Screen Shot 2018-04-27 at 16.57.10

Click here for details on our workshop on Linguistic Prejudice (July 9-10, University of Sheffield)


 

Simply stated linguistic prejudice refers to the preconceived opinions that people can have about an entire category of individuals based on their use of language. Such opinions are irrational generalisations since they are not based on actual experience of the individuals; they are feelings and beliefs about individuals based on the way they speak.

Linguistic discrimination takes the beliefs and feelings involved in linguistic prejudice and turns them into actions. Linguistic discrimination manifests itself in the negative or distinct treatment of individuals due to the way they speak, for example via people not being given a job or allowed to rent a house on the basis of their accent or being treated as second class citizens or somehow intellectually inferior and less socially valuable.

The situation in Brazil

Brazilian society has been described as being extremely polarized socioliguistically (Lucchesi, 2017) since there exists a correlation between language variety, social success and wealth, and, for some, this correlation is considered to be an inherent and deterministic one: the rich are socially and economically more successful and have more opportunities due to their enhanced mental abilities and rationality. Read more…

The aims of the project

It is our view that previous initiatives to combat linguistic prejudice have failed due to an underestimation of the widespread and ingrained nature of linguistic prejudices, the lack of a well-defined strategy to combat these prejudices and a reliance on challenging them via pure statement in which it is hoped that the public will appreciate the expert knowledge of linguists about language. Read more…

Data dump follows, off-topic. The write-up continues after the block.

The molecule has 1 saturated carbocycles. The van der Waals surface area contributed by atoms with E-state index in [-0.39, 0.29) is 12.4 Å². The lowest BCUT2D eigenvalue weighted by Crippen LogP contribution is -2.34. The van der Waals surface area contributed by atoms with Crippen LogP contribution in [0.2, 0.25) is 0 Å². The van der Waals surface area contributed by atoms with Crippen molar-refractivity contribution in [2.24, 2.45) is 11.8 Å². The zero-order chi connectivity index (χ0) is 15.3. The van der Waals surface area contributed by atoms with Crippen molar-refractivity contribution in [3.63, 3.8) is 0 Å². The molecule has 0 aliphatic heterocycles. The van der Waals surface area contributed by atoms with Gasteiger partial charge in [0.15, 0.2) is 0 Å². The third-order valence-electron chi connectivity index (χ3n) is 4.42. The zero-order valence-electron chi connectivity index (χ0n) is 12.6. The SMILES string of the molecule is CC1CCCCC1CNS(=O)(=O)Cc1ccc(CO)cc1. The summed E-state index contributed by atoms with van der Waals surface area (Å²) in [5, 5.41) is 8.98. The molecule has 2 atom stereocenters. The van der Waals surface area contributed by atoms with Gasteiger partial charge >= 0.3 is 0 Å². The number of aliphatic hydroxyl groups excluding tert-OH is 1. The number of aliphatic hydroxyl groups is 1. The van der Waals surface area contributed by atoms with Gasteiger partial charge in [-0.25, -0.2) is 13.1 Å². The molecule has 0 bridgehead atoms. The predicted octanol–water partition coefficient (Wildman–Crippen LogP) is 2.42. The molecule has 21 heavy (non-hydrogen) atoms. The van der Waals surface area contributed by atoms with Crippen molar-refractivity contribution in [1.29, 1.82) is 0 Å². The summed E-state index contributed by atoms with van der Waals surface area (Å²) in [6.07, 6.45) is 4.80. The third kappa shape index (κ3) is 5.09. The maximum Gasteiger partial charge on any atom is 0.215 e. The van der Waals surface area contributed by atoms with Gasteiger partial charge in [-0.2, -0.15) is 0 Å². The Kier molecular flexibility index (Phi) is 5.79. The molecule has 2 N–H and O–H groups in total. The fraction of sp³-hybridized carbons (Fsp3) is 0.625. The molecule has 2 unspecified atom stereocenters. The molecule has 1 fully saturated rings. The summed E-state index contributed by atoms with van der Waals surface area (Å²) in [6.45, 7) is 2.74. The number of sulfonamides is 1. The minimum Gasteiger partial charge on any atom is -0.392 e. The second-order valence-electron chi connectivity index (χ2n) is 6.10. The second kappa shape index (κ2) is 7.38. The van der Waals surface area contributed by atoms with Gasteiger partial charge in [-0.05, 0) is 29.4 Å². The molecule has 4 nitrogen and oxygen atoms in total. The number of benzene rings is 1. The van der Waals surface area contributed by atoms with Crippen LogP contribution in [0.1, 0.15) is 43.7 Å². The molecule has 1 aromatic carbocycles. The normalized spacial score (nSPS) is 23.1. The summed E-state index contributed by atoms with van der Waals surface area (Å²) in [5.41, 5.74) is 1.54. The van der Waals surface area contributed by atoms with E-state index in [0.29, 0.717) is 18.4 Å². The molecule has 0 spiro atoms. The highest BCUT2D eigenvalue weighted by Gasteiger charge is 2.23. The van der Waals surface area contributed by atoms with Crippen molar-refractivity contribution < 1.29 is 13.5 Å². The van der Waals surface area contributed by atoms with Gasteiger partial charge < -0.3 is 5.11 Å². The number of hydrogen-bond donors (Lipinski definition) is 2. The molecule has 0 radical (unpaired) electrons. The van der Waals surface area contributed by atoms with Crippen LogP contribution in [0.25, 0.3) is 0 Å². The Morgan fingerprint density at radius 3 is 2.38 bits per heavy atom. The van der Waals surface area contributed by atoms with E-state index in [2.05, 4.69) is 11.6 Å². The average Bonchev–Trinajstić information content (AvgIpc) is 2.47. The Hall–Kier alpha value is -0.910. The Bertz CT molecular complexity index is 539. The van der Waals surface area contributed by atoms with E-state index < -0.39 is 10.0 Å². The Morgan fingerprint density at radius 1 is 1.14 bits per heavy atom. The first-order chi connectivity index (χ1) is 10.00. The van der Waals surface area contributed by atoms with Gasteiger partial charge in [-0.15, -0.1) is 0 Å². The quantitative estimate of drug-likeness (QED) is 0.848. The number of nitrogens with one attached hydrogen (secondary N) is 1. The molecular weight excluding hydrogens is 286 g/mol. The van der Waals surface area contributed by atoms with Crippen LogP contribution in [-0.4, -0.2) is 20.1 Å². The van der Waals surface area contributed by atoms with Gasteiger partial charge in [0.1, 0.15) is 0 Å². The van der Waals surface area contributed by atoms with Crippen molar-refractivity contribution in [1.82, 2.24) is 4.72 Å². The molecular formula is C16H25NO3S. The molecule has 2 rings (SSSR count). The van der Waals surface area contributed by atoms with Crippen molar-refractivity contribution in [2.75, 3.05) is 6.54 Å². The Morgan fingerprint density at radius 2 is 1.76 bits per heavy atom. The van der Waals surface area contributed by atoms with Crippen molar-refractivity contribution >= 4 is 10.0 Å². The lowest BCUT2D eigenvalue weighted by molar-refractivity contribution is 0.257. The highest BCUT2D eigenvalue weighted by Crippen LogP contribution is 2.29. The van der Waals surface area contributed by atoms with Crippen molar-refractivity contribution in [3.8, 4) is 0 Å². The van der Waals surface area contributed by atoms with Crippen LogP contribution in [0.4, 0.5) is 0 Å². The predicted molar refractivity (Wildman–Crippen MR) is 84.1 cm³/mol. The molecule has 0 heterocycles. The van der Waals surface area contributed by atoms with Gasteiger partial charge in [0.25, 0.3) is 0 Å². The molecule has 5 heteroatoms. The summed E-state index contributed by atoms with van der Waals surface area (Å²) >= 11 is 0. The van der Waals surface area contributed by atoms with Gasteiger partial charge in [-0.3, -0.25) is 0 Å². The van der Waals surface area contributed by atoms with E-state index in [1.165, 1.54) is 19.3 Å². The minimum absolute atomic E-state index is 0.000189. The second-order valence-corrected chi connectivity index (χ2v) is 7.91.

Call for Papers

We welcome abstracts for papers in English on any aspect of language discrimination and particularly welcome abstracts focusing on Education, Brazilian Portuguese and abstracts that address the two main research questions of the project. Read more…

Training Workshop in Araraquara

One of the aims of the project is to explore the ways in which recent developments in language change and variation can combat linguistic prejudice by providing knowledge and understanding of why varieties are different and have changed. Dr. Paul O’Neill carried out a research trip to the UNESP University at Araraquara to give a training workshop on Language prejudice and new advances in Historical Linguistics Read more…